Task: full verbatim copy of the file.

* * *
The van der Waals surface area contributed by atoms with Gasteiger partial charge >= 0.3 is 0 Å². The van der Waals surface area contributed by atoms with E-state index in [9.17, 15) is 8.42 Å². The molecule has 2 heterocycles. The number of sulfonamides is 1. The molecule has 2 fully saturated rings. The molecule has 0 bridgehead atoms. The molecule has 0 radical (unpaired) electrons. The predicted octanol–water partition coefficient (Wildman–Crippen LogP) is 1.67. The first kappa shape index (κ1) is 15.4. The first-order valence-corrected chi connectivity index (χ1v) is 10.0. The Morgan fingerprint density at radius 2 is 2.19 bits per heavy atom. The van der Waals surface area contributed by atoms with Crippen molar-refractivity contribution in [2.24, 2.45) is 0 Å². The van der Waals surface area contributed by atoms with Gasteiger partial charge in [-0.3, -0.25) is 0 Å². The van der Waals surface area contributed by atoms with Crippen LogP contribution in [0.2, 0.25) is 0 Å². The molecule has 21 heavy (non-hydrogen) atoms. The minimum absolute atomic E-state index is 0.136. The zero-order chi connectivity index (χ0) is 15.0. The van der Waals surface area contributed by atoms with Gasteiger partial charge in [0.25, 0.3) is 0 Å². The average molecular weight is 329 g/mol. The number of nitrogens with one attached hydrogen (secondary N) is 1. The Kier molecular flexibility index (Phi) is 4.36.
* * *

The van der Waals surface area contributed by atoms with Gasteiger partial charge >= 0.3 is 0 Å². The van der Waals surface area contributed by atoms with E-state index in [9.17, 15) is 8.42 Å². The molecule has 2 heterocycles. The number of sulfonamides is 1. The molecule has 2 fully saturated rings. The molecule has 0 bridgehead atoms. The molecule has 0 radical (unpaired) electrons. The predicted octanol–water partition coefficient (Wildman–Crippen LogP) is 1.67. The first kappa shape index (κ1) is 15.4. The first-order valence-corrected chi connectivity index (χ1v) is 10.0. The Morgan fingerprint density at radius 2 is 2.19 bits per heavy atom. The van der Waals surface area contributed by atoms with Crippen molar-refractivity contribution in [2.24, 2.45) is 0 Å². The van der Waals surface area contributed by atoms with Gasteiger partial charge in [-0.3, -0.25) is 0 Å². The van der Waals surface area contributed by atoms with Crippen LogP contribution in [0.2, 0.25) is 0 Å². The molecule has 21 heavy (non-hydrogen) atoms. The minimum absolute atomic E-state index is 0.136. The zero-order chi connectivity index (χ0) is 15.0. The van der Waals surface area contributed by atoms with Gasteiger partial charge in [0.25, 0.3) is 0 Å². The average molecular weight is 329 g/mol. The number of nitrogens with one attached hydrogen (secondary N) is 1. The Kier molecular flexibility index (Phi) is 4.36.